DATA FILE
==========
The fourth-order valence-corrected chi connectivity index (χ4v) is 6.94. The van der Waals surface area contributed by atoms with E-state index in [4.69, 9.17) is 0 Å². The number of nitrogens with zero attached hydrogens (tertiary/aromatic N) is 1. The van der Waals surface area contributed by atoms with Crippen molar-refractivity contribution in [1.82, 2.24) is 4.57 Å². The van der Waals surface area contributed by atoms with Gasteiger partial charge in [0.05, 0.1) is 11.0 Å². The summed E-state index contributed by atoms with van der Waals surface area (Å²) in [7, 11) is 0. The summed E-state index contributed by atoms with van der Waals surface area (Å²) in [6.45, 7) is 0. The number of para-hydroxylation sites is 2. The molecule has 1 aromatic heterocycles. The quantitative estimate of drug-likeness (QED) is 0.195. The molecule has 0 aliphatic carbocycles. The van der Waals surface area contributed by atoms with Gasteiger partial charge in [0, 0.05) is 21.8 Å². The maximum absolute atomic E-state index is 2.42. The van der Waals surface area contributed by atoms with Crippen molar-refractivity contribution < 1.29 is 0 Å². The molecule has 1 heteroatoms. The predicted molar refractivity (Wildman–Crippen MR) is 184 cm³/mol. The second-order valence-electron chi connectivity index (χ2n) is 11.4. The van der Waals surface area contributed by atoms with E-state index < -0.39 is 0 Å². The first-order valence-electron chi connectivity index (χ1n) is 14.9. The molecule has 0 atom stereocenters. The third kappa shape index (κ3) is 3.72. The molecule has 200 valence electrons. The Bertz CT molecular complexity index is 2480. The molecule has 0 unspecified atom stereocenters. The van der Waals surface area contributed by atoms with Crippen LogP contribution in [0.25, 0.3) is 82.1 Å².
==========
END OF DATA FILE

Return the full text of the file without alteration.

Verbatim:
The fourth-order valence-corrected chi connectivity index (χ4v) is 6.94. The van der Waals surface area contributed by atoms with E-state index in [4.69, 9.17) is 0 Å². The number of nitrogens with zero attached hydrogens (tertiary/aromatic N) is 1. The van der Waals surface area contributed by atoms with Crippen molar-refractivity contribution in [1.82, 2.24) is 4.57 Å². The van der Waals surface area contributed by atoms with Gasteiger partial charge in [0.05, 0.1) is 11.0 Å². The summed E-state index contributed by atoms with van der Waals surface area (Å²) in [7, 11) is 0. The summed E-state index contributed by atoms with van der Waals surface area (Å²) in [6.45, 7) is 0. The number of para-hydroxylation sites is 2. The molecule has 1 aromatic heterocycles. The quantitative estimate of drug-likeness (QED) is 0.195. The molecule has 0 aliphatic carbocycles. The van der Waals surface area contributed by atoms with Gasteiger partial charge in [0, 0.05) is 21.8 Å². The maximum absolute atomic E-state index is 2.42. The van der Waals surface area contributed by atoms with Crippen molar-refractivity contribution < 1.29 is 0 Å². The molecule has 1 heteroatoms. The predicted molar refractivity (Wildman–Crippen MR) is 184 cm³/mol. The second-order valence-electron chi connectivity index (χ2n) is 11.4. The van der Waals surface area contributed by atoms with E-state index < -0.39 is 0 Å². The first-order valence-electron chi connectivity index (χ1n) is 14.9. The molecule has 0 atom stereocenters. The third kappa shape index (κ3) is 3.72. The molecule has 200 valence electrons. The Bertz CT molecular complexity index is 2480. The molecule has 0 unspecified atom stereocenters. The van der Waals surface area contributed by atoms with Crippen LogP contribution in [0.25, 0.3) is 82.1 Å².